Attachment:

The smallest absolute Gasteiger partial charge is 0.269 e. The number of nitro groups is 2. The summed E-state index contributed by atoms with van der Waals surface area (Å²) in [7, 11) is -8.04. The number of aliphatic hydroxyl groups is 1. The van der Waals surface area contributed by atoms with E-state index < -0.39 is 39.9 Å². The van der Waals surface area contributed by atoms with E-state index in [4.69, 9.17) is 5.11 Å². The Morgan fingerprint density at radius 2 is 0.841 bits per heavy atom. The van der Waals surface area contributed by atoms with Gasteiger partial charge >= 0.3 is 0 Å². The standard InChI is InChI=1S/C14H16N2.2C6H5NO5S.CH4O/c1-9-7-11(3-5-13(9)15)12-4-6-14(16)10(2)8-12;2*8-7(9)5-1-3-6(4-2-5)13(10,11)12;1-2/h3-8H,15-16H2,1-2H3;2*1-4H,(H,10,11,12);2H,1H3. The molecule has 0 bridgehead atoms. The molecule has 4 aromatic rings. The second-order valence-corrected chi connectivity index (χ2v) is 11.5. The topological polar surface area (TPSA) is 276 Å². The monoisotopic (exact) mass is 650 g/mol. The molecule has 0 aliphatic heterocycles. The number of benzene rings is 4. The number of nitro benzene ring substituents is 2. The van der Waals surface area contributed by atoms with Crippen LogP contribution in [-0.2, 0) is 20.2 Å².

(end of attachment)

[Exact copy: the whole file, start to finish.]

The smallest absolute Gasteiger partial charge is 0.269 e. The number of nitro groups is 2. The summed E-state index contributed by atoms with van der Waals surface area (Å²) in [7, 11) is -8.04. The number of aliphatic hydroxyl groups is 1. The van der Waals surface area contributed by atoms with E-state index < -0.39 is 39.9 Å². The van der Waals surface area contributed by atoms with E-state index in [4.69, 9.17) is 5.11 Å². The Morgan fingerprint density at radius 2 is 0.841 bits per heavy atom. The van der Waals surface area contributed by atoms with Gasteiger partial charge >= 0.3 is 0 Å². The standard InChI is InChI=1S/C14H16N2.2C6H5NO5S.CH4O/c1-9-7-11(3-5-13(9)15)12-4-6-14(16)10(2)8-12;2*8-7(9)5-1-3-6(4-2-5)13(10,11)12;1-2/h3-8H,15-16H2,1-2H3;2*1-4H,(H,10,11,12);2H,1H3. The molecule has 0 bridgehead atoms. The molecule has 4 aromatic rings. The second-order valence-corrected chi connectivity index (χ2v) is 11.5. The topological polar surface area (TPSA) is 276 Å². The monoisotopic (exact) mass is 650 g/mol. The molecule has 0 aliphatic heterocycles. The number of benzene rings is 4. The number of nitro benzene ring substituents is 2. The van der Waals surface area contributed by atoms with Crippen LogP contribution in [-0.2, 0) is 20.2 Å².